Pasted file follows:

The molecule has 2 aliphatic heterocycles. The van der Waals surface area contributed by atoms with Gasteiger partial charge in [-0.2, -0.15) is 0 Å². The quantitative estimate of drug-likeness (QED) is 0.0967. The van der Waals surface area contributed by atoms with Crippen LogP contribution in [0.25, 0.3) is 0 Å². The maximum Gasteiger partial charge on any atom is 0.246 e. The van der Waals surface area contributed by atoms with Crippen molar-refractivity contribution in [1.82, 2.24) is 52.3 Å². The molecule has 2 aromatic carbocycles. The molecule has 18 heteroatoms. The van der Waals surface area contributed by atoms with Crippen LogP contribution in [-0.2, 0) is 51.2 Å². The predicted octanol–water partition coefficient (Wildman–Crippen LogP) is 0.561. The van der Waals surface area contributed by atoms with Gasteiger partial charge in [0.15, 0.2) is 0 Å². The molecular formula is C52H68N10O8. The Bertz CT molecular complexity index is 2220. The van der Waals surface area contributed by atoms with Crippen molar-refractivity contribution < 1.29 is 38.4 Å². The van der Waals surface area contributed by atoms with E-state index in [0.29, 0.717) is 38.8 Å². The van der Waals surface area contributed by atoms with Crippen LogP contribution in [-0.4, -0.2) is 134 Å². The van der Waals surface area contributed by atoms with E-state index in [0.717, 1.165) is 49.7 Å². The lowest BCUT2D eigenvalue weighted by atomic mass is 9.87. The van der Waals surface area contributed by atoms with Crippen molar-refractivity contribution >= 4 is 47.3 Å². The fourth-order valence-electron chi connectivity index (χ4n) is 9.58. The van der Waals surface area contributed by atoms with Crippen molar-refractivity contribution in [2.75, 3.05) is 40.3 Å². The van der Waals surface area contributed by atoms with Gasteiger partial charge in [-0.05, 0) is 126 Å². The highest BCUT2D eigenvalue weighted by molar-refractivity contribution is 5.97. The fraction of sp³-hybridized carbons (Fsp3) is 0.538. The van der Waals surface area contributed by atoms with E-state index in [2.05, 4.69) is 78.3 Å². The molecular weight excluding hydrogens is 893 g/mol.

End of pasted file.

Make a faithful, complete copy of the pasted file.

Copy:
The molecule has 2 aliphatic heterocycles. The van der Waals surface area contributed by atoms with Gasteiger partial charge in [-0.2, -0.15) is 0 Å². The quantitative estimate of drug-likeness (QED) is 0.0967. The van der Waals surface area contributed by atoms with Crippen LogP contribution in [0.25, 0.3) is 0 Å². The maximum Gasteiger partial charge on any atom is 0.246 e. The van der Waals surface area contributed by atoms with Crippen molar-refractivity contribution in [1.82, 2.24) is 52.3 Å². The molecule has 2 aromatic carbocycles. The molecule has 18 heteroatoms. The van der Waals surface area contributed by atoms with Crippen LogP contribution in [-0.2, 0) is 51.2 Å². The predicted octanol–water partition coefficient (Wildman–Crippen LogP) is 0.561. The van der Waals surface area contributed by atoms with Gasteiger partial charge in [0.15, 0.2) is 0 Å². The molecular formula is C52H68N10O8. The Bertz CT molecular complexity index is 2220. The van der Waals surface area contributed by atoms with Crippen molar-refractivity contribution < 1.29 is 38.4 Å². The van der Waals surface area contributed by atoms with E-state index in [0.29, 0.717) is 38.8 Å². The van der Waals surface area contributed by atoms with Crippen LogP contribution in [-0.4, -0.2) is 134 Å². The van der Waals surface area contributed by atoms with E-state index in [0.717, 1.165) is 49.7 Å². The lowest BCUT2D eigenvalue weighted by atomic mass is 9.87. The van der Waals surface area contributed by atoms with Crippen molar-refractivity contribution >= 4 is 47.3 Å². The fourth-order valence-electron chi connectivity index (χ4n) is 9.58. The van der Waals surface area contributed by atoms with Crippen molar-refractivity contribution in [2.75, 3.05) is 40.3 Å². The van der Waals surface area contributed by atoms with Gasteiger partial charge in [-0.05, 0) is 126 Å². The highest BCUT2D eigenvalue weighted by molar-refractivity contribution is 5.97. The fraction of sp³-hybridized carbons (Fsp3) is 0.538. The van der Waals surface area contributed by atoms with E-state index in [2.05, 4.69) is 78.3 Å². The molecular weight excluding hydrogens is 893 g/mol.